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Invisibility is perhaps one of the most intriguing of notions that have captured our imagination.
Shu Zhang, Chunguang Xia, and Nicholas Fang from the University of Illinois at Urbana-Champaign, report the successful design and realization of an acoustic cloak for underwater ultrasound. This metamaterial cloak is constructed with a network of acoustic circuit elements, namely, serial inductors and shunt capacitors. Metamaterials are artificially structured materials whose patterns and shapes give it properties those materials might not otherwise have.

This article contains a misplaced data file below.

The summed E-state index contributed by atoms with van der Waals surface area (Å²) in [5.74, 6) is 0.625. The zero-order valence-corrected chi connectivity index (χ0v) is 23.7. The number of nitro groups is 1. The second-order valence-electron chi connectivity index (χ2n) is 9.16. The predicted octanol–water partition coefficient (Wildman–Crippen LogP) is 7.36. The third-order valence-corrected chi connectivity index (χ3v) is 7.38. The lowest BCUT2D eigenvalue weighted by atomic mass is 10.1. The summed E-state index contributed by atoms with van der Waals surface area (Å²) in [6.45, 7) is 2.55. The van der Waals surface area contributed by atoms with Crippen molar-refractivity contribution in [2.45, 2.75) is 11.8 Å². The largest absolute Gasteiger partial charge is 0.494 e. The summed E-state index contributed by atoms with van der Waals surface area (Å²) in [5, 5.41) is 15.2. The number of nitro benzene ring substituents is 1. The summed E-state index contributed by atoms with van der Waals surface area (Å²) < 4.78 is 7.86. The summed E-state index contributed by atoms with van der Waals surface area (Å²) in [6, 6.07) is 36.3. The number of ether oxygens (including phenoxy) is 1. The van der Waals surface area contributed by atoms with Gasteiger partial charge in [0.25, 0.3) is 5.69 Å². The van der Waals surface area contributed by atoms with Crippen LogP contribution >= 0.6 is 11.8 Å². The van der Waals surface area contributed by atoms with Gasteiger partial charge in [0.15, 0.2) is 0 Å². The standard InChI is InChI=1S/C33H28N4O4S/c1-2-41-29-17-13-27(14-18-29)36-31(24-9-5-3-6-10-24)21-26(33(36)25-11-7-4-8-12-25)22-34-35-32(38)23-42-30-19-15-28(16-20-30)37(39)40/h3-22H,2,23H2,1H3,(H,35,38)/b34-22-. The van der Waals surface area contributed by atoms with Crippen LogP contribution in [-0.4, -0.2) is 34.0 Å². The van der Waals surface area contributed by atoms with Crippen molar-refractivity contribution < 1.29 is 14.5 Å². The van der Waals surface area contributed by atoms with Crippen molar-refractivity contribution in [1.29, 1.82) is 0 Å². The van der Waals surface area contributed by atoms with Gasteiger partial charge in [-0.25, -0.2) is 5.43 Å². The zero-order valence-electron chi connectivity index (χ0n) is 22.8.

The acoustic cloak can bend ultrasound waves around an area so that anything inside that area becomes "invisible." The cloak is effective for a broad frequency range with low loss due to reduced scattering and shadow.
Image credit: Shu Zhang The acoustic cylindrical cloak for ultrasound waves is the size of a DVD. The larger grooves act as shunt capacitors, while the narrow channels connecting the grooves act as serial inductors.
"Invisibility cloak for ultrasonic waves," Physics. 4, 2 (2011)
"Broadband Acoustic Cloak for Ultrasound Waves," Phys. Rev. Lett. 106, 024301 (2011)